Purity of the pit is what makes barbecue philosophers such great thinkers, whether radical to the left or radical to the right, barbecue philosophy is about one thing, and that thing is heat, smoke, meat and togetherness at the pit, the barbecue pit, togetherness. But there is something about barbecue that brings out the extremist in many of us. Why is that? Think of it as maintaining the integrity of something, something dear to the red hot center of a passionate heart.
Now a pit can be a hole in the ground, a kettle, a bullet shaped tube, a pile of bricks and stones, and even an egg shaped ceramic beast. What makes the pit important beyond the smoke is the baste. Barbecue baste is not barbecue sauce. Barbecue sauce is something done after the fact of being barbecued. Basting is what we do to the meat during the marinade and during the cooking. No sugars during the cooking process. None. Chinese bbq is done with smoke and heat, marinades and rubs, and then of course the sauce that comes after it has cooked, if a sauce is needed at all. Hawaiian pit barbecue is right on the target, bury the pig over hot coconut coals, and then cover it with banana leaves and wait. I highly recommend banana leaves over the meat for slow cookers. I really don’t know what they do in the North and Northeast.
Tomato, hoisin and soy, mustard or vinegar does not have an emotional context to me, but to some it is sign of a possible fight. I like all types of smoke and baste, and even sauce. My Mother and my Aunt both refused to eat a slow smoked pig because it had vinegar baste and not a dry rub hence the smoke was hidden. I didn’t hear much of the reasoning; I was buried ear deep into a side of delicious smoky and vinegary country leg. Does it mean I’ll eat any barbeque? Yes. Just that some true barbecue is better than others because that is what we are familiar with. I prefer Georgia tomato and Chinese soy based sauces for my barbecue. I will never turn down a pig because of vinegar or mustard, though I will refuse based on being too full.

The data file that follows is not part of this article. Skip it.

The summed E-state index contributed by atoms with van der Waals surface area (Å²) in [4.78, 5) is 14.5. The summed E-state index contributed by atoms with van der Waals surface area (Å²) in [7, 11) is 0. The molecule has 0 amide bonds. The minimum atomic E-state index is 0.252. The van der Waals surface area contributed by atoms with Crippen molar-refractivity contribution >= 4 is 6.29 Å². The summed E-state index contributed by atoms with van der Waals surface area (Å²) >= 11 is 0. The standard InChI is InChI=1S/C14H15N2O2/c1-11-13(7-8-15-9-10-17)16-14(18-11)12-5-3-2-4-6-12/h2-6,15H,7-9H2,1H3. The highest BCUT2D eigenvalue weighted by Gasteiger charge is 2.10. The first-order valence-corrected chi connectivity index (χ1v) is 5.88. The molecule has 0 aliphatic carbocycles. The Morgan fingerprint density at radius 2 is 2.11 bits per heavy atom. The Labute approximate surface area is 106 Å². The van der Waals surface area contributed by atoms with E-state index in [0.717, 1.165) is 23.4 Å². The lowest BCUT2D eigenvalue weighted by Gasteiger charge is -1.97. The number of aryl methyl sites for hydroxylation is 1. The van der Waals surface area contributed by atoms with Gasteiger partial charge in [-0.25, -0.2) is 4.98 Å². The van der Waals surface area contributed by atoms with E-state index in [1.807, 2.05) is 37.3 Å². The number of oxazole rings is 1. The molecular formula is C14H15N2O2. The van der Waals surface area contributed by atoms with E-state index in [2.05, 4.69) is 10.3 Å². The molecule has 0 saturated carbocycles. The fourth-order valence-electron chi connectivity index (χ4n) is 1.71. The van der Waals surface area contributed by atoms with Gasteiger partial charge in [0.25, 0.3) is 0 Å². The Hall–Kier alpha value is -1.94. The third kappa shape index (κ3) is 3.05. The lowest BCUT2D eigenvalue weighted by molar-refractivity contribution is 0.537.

Prejudice aside, lamb, beef, chicken, pork, duck, salmon, game, tofu, bread and all beans can be cooked on a high quality smoker. Baste/marinade, heat/smoke type and sauce are what characterize barbecue. Any of the listed woods will give you a good smoke, a sacred pit of fire.
Smoked Duck is always welcome. It is one of my favorites. Thaw in the refrigerator. Marinade for 24 hours. Smoke for 6 hours at 175 degrees. Once it is in the smoker do not lift the lid until after 3 hours. White Pekin or Long Island Duck (spelling is correct as the name of the duck breed is PEKIN) is the one we use the most for smoking. The other kinds of duck farmed in America are Muscovy (cross of pekin and moulard), Moulard and Mallard (the original farmed duck in America. All domestic descend from Mallard except muscovy). Use hickory, apple and Jack Daniels wood for the grill.
1 White Pekin Duck, rinse cold water
10 ounces Blueberry-Pomegranate juice
4 ounces Dark soy sauce
6 ounces Sorghum or Sugar Vinegar
2 ounces Ginger, thin sliced
4 cloves Garlic, mashed
1 teaspoon Allspice
1 teaspoon Black Pepper, coarse grind
10 ounces Marinade
2 ounces Black Strap Molasses
1 ounce Dark Brown Sugar
½ ounce Mint, stems and leaves, chopped
1 teaspoon Roasted Thai Chili peppers
3 ounces Sour Mash Whiskey
1 tablespoon Cornstarch
3 ounces Cold Water
Combine all except cornstarch and water. Bring to boil, turn down to simmer and cook for 30 minutes. Combine cornstarch and water. Stir into sauce. Heat for 10 more minutes.
Combine. Using a tea pitcher or a deep container submerge the duck in the marinade. After minimum 24 hours, maximum 3 days, prepare your smoker/grill with hickory and apple wood. Adjust baffles so that the temperature is 175 degrees. Place the duck back side down. Smoke 3 hours. Turn it over. Baste. Smoke 3 hours. Paint with sauce. Cook 1 hour.
At service you can slice it up and garnish with sliced green onions, mint and chopped pineapple and pear. Chinese pancakes/crepes are wonderful for wrapping the sliced duck and garnishes. Merry Christmas and may all your loves and friendships be blessed with purity of intention, unconditional heart and full of conversation, understanding and warmth.
We gather around the fire
And tell stories of life
As it was, now and yet to be,
Feel the chill evening
Warm up rich with smoke
And the smell of spice,
A handful of water soaked
Pecan shells ready
To be nestled under the grates,
A book full of loves gone
And treasured, a love now
Held high into the stars,
Trailing along in wisps
Of steam, like a happy comet
Sailing into the December sky,
Christmas songs and prayers
Offered and shared,
Smiles and hugs,
Our eyes sparkling
Reflections of Yule lights.
Our hearts pure
Our passions real
From Advent to New Years
Every day is sacred
Every night together
Is like the first,
All wish is for Peace
For a world that learns
To love and to cherish
Learns to love all Life,
Just like this,
This moment here
When we touch and are alive.